Thursday, 9 October 2014

Drinking It Up On The Mittelrhein

I’ve just come back from a week long holiday to a truly beautiful part of the world, the UNESCO world-heritage Rhine valley (Mittelrhein). It features some glorious views and walking routes, as well as the legendary Loreley rock face where a forlorn, young girl with beautiful golden hair reputedly threw herself off the cliffs in anguish at her lover’s betrayal (excellent fodder for epic German opera). Importantly for me, however, it is also an important area involved in producing German wine; something which I am rather partial to.

In terms of a wine production area, it is fair to say that the Mittelrhein isn’t an internationally famed area. A lot of the region’s wine tended to be used for making into German Sekt (sparkling wine, often made from Riesling); however some of the producers in the region have been upping their game and are now producing wines that are worthy of taking note.

It sits between such vaunted sites as the Mosel, the Nahe and the Rheingau and to my mind has elements of all of them in its wine, but lacking in renown or name there are some bargains to be found.

The best sites for wine production in the region are Oberheimbach, Bacharach and Boppard; fortunately the route on our holiday took us right through all of these areas (not entirely a coincidence).
Importance of Wine
Best cupboard ever
The Mittelrhein really has only two industries, wine and tourism. We were there to sample both. The importance of wine, culturally, to this region was emphasised for me by this wine box that we encountered on our trip. With a sign saying “Sesam öffne dich” (Open Sesame) on the cupboard which opened to reveal a number of 250ml bottles of local wines with an encouraged donation through an honesty box of €2.50/bottle.

We took a bottle of 2013 Spätburgunder (Pinot Noir) from nearby Kaub (after paying the donation, of course) and enjoyed the bottle on a rocky outcrop not far from the Loreley viewpoint; a very welcome service for the thirsty traveller.
The Wines
In advance of my trip I looked at my trusty Gault und Millau Weinguide (a really handy guide that details all of Germany’s wine producers by region and ranks them and their wines) for some information on the area.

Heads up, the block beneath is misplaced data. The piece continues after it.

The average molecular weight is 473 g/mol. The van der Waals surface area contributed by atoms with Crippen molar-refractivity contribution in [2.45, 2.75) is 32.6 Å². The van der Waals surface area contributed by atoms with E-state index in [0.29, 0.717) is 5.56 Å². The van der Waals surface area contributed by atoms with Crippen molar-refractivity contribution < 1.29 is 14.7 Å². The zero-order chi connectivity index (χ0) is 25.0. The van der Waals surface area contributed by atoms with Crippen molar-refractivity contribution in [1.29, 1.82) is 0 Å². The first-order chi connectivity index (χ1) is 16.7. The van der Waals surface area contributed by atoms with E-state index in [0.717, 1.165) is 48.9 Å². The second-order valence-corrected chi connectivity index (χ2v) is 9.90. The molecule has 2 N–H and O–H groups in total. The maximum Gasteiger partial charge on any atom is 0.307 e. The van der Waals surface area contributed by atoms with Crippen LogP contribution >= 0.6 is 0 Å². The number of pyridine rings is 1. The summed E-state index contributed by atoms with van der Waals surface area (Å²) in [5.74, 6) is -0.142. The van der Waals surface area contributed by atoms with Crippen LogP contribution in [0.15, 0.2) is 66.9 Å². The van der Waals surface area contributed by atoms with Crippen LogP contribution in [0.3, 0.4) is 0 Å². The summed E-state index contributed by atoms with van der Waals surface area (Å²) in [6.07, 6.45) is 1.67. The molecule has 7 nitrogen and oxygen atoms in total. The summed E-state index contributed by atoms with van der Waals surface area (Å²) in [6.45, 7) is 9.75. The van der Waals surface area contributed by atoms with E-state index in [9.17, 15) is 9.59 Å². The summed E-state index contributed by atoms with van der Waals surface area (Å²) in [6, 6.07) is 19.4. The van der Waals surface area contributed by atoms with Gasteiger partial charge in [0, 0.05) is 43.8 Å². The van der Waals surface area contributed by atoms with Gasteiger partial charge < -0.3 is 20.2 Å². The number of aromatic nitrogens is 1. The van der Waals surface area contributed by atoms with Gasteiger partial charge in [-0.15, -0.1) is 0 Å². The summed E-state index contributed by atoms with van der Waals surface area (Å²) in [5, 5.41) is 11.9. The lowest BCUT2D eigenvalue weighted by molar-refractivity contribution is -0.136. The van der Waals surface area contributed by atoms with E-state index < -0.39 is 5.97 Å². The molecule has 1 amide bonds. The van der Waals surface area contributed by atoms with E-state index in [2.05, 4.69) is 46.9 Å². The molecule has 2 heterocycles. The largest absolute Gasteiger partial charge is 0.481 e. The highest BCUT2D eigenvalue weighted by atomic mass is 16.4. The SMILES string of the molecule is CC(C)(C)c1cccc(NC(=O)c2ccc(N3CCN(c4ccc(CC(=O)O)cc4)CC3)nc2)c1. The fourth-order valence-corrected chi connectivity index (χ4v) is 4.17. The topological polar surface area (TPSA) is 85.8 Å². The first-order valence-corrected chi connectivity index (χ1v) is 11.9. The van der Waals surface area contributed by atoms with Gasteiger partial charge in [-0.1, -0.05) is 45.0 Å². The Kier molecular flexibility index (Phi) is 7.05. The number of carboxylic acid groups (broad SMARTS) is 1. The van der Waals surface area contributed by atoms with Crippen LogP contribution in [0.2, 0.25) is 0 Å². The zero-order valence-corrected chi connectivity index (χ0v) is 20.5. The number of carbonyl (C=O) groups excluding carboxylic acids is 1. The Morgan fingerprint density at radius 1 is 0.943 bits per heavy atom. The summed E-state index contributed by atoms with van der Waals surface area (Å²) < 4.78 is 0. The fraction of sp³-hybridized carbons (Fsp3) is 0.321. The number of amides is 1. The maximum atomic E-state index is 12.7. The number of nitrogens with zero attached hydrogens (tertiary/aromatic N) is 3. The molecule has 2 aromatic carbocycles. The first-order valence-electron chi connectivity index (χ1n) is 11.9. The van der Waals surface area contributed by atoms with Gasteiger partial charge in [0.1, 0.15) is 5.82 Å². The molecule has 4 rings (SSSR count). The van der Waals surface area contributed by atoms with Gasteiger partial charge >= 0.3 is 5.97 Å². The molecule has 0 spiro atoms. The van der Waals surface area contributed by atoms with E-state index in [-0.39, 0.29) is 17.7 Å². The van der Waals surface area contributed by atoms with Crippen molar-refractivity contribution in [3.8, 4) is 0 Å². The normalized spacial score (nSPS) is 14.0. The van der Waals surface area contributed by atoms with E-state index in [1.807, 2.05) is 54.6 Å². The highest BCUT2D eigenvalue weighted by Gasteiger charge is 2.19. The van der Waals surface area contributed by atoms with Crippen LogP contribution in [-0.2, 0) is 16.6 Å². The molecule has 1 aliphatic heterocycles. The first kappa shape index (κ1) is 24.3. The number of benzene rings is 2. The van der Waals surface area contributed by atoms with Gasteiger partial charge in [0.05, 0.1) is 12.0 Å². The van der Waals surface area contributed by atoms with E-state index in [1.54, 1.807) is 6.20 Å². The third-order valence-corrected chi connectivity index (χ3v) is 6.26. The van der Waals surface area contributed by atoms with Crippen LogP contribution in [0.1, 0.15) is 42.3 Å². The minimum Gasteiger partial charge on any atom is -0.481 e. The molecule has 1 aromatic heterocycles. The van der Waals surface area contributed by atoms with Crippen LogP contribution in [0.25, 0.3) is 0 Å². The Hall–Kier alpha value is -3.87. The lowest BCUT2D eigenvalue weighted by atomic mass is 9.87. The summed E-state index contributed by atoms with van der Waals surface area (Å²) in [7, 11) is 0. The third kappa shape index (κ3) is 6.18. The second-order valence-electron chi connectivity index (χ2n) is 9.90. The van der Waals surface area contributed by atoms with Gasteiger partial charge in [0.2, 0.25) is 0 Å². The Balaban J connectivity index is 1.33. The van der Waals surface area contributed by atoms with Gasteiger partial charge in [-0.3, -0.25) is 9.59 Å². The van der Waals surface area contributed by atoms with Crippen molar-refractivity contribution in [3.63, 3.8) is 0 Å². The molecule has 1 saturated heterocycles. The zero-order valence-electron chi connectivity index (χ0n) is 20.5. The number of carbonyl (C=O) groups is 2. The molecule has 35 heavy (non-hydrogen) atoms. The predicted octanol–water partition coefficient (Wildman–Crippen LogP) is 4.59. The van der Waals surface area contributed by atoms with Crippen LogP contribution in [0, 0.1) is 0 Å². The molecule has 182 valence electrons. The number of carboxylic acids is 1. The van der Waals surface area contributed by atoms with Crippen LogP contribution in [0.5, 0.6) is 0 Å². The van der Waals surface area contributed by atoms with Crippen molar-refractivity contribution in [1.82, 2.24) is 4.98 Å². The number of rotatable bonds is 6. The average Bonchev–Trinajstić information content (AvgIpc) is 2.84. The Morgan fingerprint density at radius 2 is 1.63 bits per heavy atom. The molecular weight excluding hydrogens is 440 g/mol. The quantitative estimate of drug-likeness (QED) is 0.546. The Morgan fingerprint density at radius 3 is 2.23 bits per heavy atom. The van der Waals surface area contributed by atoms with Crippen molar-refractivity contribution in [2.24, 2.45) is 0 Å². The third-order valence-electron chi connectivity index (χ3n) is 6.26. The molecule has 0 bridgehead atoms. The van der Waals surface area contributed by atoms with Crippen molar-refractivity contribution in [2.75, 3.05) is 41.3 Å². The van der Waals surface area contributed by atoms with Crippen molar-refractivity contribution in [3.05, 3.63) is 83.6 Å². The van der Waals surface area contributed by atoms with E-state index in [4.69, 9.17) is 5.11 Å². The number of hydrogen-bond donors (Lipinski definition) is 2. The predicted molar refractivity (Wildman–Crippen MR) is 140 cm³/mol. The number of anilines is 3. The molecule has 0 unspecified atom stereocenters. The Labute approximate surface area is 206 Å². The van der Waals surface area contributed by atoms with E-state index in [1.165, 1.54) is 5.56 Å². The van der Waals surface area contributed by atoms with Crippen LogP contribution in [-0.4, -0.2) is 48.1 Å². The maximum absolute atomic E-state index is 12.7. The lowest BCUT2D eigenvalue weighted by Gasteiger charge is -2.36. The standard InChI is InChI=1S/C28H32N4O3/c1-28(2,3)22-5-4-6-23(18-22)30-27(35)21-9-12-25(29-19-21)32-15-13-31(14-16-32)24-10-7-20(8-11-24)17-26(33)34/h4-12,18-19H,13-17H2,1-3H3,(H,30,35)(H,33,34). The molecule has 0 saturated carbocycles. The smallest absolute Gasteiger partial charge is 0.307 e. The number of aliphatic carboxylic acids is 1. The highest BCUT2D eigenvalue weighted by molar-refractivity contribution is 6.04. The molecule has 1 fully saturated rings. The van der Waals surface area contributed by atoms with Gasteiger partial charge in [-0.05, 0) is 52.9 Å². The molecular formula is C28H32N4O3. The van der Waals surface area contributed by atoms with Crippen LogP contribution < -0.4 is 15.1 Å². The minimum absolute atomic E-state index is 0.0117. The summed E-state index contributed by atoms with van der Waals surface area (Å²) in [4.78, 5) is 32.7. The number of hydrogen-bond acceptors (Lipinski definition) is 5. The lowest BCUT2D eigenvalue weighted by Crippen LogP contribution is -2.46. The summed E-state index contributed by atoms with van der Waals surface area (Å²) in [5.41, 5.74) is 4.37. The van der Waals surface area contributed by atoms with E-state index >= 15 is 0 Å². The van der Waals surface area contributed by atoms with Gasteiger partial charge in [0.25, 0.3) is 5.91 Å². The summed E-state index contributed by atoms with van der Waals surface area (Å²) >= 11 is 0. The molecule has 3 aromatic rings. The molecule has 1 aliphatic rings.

I picked out a couple of producers who looked to have something of interest and that we were going to be passing by on our route. I contacted these producers and found that they were very accommodating and helpful when it came to organising a tasting with them.

The first producer that we visited was Toni Jost in the quaint and picturesque town of Bacharach, where wooden-beamed buildings flank cobbled streets.

We were presented with samples of eight different wines in all and I must say that we were very pleased with what we tasted. Interestingly, Weingut Jost also has a site in the Rheingau (Wallufer Walkenberg) as well as their site in Bacharach (Bacheracher Hahn), so we started by trying a selection of their entry level Riesling Trockens from 2012 and 2013 and contrasting the styles between the Rheingau and the Mittelrhein.

What was apparent to me in contrasting is that there was greater poise, clarity and minerality in the Rheingau wines, but that the Mittelrhein wines were a touch more outgoing, with more floral notes. Our guide through the tasting agreed with us and said that in general they feel that the Rheingau wines are better food wines and that the Mittelrhein wines are better for simply enjoying on their own on a sunny afternoon.

A selection of the wines that we tried from Weingut Jost
Two wines that we tasted really did stand out for me. The first was the 2013 Bacharacher Hahn Riesling Kabinett Feinherb (€9.80/bottle from the producer), which was very nicely balanced with stone fruit notes (apricot) and a pleasingly long and poised finish – 8.5; 

The second was the 2011 Bacharacher Hahn Riesling Auslese Goldkapsel (€25.00/bottle from the producer), which was intensely aromatic with honey and tropical fruit flavours and an intensely pervasive finish – 9.0.